Within the Gothic Revival, architects, most notably A. W. N. Pugin and G. E. Street, had promoted embroidery with the vigorous conviction that it was a vital and serious practice. Many of the finest vestments and other embroidery of the Gothic Revival were architect-designed, but it is often forgotten how often the makers' art was valued.... By the 1890s, with the impact of art-school training, embroidery, especially at the Glasgow School of Art, became an experimental, innovative craft. — Lynne Walker, p. 126
[Thomas] Wardle's wife, Elizabeth, also is worth attention. A lot of women worked in the [textile] industry, but a more genteel pursuit was embroidery, particularly in making tapestries and banners for churches.
Sometime around 1879, Thomas and his wife Elizabeth set up the Leek Embroidery School. — "Thomas Wardle"
THE VESTMENTS: In the old Covenant it was commanded that vestments should be made for the High Priest, “for glory and for beauty” (Ex. xxxviii. 2): for beauty, because God, who has made the world so full of beautiful things, would have us honour Him by dedi cating His own lovely handiwork; for glory, that they might show forth something of His secret excellence.... Therefore, the Christian Church has almost always used in service such things as are alike beautiful in art and ymbolical in meaning; and the English Church, in particular, enjoins this practice when she bids that “the chancels shall remain as they have done in time past,” and directs her ministers to wear such vestments as were in use in the second year of Edward VI. The Christian religion is, indeed, a spiritual religion; but a spiritual religion is not one which discards outward ceremonies, but one which fulfils them by proclaiming their inner meaning. — H.H.J., p. 24
- Embroidered angel in All Saints, Leek, by the Leek School of Embroiderers
- Altar Frontal designed by Richard Norman Shaw, also by the Leek School (detail)
- Two altar frontals designed by William Butterfield in St Mary Magdalene, Enfield (scroll down to see)
- Angeli Laudantes, by Lady Catherine of Wenlock Abbey
- The Four Kings altar frontal, by Thomas Wardle and the Leek Embroidery School
- The Hierarchy of Angels, displayed at St Edward the Confessor, Leek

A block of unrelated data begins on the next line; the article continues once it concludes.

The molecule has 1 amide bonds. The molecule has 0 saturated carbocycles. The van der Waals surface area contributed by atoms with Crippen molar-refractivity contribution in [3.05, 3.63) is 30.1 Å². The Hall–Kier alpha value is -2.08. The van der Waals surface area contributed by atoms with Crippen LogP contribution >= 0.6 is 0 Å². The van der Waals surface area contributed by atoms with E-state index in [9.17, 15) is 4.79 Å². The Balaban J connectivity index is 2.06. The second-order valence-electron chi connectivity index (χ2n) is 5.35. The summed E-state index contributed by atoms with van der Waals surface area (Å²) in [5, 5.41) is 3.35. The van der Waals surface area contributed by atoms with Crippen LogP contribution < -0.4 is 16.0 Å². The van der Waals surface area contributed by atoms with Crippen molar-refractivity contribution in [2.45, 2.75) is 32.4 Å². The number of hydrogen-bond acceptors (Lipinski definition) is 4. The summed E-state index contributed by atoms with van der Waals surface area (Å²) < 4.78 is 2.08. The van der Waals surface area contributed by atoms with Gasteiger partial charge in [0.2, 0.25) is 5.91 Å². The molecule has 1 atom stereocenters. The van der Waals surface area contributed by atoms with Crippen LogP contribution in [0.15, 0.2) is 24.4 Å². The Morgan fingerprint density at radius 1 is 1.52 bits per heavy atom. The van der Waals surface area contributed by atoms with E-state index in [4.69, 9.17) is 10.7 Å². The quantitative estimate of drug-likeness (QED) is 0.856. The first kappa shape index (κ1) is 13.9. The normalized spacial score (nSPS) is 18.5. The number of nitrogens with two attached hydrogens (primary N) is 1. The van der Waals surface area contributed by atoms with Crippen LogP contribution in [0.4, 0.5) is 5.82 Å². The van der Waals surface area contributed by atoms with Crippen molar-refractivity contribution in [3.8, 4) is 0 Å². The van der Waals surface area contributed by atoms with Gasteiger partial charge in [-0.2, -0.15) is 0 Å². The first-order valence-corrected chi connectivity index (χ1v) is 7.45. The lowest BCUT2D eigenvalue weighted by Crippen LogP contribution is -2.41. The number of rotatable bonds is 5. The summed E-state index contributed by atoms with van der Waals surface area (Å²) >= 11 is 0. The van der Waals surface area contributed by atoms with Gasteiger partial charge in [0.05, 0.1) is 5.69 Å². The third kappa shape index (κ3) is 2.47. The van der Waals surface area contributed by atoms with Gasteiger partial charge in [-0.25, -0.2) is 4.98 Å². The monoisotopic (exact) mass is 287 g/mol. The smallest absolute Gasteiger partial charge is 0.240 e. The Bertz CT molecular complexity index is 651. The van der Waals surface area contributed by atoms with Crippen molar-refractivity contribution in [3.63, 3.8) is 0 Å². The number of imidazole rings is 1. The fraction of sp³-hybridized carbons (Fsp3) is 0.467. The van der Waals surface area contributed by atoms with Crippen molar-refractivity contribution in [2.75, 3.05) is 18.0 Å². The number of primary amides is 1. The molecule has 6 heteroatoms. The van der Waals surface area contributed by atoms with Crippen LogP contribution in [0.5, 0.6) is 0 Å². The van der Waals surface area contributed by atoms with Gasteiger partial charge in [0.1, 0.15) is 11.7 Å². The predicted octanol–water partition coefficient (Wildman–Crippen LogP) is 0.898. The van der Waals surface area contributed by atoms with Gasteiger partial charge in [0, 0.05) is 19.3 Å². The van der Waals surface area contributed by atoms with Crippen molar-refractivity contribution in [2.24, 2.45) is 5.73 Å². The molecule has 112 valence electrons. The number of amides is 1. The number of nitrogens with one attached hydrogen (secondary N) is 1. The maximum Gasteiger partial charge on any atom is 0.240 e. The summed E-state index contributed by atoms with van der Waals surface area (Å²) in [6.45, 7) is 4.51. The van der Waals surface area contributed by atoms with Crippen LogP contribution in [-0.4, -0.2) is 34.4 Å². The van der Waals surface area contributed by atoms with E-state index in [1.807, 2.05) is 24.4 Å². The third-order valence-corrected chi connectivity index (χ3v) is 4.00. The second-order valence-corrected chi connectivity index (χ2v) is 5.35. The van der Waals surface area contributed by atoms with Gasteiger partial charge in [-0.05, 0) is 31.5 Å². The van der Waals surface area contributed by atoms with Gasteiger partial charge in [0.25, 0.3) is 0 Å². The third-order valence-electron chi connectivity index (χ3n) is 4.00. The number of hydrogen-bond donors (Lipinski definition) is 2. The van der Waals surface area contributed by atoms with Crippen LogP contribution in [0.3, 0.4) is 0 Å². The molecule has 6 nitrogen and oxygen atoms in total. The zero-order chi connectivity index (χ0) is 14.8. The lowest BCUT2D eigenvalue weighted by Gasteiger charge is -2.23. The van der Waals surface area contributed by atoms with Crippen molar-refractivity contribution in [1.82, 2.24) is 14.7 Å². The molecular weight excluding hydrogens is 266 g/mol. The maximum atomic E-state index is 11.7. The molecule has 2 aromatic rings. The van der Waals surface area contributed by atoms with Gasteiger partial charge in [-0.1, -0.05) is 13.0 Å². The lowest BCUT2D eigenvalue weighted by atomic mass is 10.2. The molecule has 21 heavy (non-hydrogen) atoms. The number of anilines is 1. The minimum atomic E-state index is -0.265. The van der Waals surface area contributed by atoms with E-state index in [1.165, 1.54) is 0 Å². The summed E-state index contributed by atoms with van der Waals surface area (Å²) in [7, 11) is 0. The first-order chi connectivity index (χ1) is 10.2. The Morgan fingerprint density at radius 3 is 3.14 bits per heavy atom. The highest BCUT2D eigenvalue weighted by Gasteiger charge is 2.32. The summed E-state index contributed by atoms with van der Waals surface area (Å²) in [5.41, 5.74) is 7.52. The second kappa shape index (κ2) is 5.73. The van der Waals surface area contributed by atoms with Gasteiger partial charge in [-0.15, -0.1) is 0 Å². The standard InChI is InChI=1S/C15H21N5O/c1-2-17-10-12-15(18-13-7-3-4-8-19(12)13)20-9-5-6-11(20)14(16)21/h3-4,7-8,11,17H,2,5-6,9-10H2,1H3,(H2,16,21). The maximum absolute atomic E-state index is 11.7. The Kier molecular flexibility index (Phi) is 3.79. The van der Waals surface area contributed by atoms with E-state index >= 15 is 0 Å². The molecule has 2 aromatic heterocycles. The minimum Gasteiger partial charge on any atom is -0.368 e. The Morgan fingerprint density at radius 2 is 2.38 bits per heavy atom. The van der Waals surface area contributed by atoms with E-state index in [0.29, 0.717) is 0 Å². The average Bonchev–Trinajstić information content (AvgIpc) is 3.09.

- Altar frontal designed by Richard Norman Shaw, displayed at St Edward the Confessor, Leek
- Embroidered altar frontal in use at St Edward the Confessor, Leek
- Framed embroidery by Miss Ethel Vigrass at St Edward the Confessor, Leek
- The Memorial Well Cawnpore India (silk embroidered panel)
- Altar frontal at the Savoy Chapel, London
- Two hangings depicting angels in Southwark Cathedral, design attributed to G. F. Bodley
- Altar Cloth by Louise Lessore Powell
- Embroidered Altar Frontals, Vestments etc. at St Augustine's, Kilburn,
where the Sisters of the Church had their own embroidery workroom:
- Altar frontal for High Altar
- Altar frontal featuring Archangel Michael
- Altar frontal featuring censing angels
- Altar frontal with Old Testament prophets
- Gold-coloured chasuble
- Purple chasuble
- Red chasuble and stole
- White chasuble
- Black chasuble
- Black cope
- Blue cope
- Gold cope
- Red cope
- Green cope
- Purple dalmatic
- Red dalmatic
- Red stole
- Embroidered mitre
- Embroidered humeral veil
- Embroidered burse
- Ave Maria banner
- Banners showing the Hoy Ghost as a Dove, and Christ with a Chalice
- Sancta Maria banner (designed by Ninian Comper and worked by the Sisters of Bethany
- St Augustine banner
- St John banner
- Banners showing St Michael and St Alban
- St Catherine banner
- Rose Tree, designed by Alan Fisher and made by the Royal School of Needlework
- Study of a Robed Man for The Pilgrim in the embroidery "The Romance of the Rose," by Sir Edward Burne-Jones
- Embroidered Screen, by Arthur Heygate Mackmurdo
- Embroidered Dress Front, by William Reynolds-Stephens
- Man's Embroidered Smock, photographed by Gertrude Jekyll
- Embroidered curtain, by Lady Catherine of Wenlock Abbey (detail shown above)
- Embroidery by Ann Macbeth
- The Rose Bower by Joan Drew
- How the Four Queens Found Sir Lancelot in the Wood, embroidery designed by Jessie M. King
- Evening Bag, embroidered by Jane Morris
- A pair of shoes, embroidered by Marie Spartali Stillman
Crane, Walter. “Needlework as a Mode of Artistic Expression. Complete text. The International Studio 22 (1898): 144-48, 197-202. Transcribed from the Hathi Trust Digital Library online version of a copy in the library of University of Chicago. 22 January 2018.
"Elizabeth Leeke Wardle." Geni. Web. 26 January 2016.
J., H. H. S. Augustine's Church, Kilburn. A Short Account of Its Structure, Vestments, and Other Works of Art. London: Morton & Burt, 1894. Hathii Trust. From a copy in the library of Princeton University. Web. 26 April 2021.
"St Edward's Church, Leek." Staffordshire Past Track (Staffordshire County Council). Web. 26 January 2016.
"Thomas Wardle." Stoke & Staffordshire Local History (BBC archives). 6 January 2016.
Walker, Lynne. "Women and Church Art." In Churches 1870-1919. Studies in Victorian Architecture & Design (The Victorian Society). 3 (2011): 121-43.
Walton, Cathryn. Hidden Lives: Leek's Extraordinary Embroiderers. Leek: Churnet Valley Books, 2014.
Last modified 21 January 2018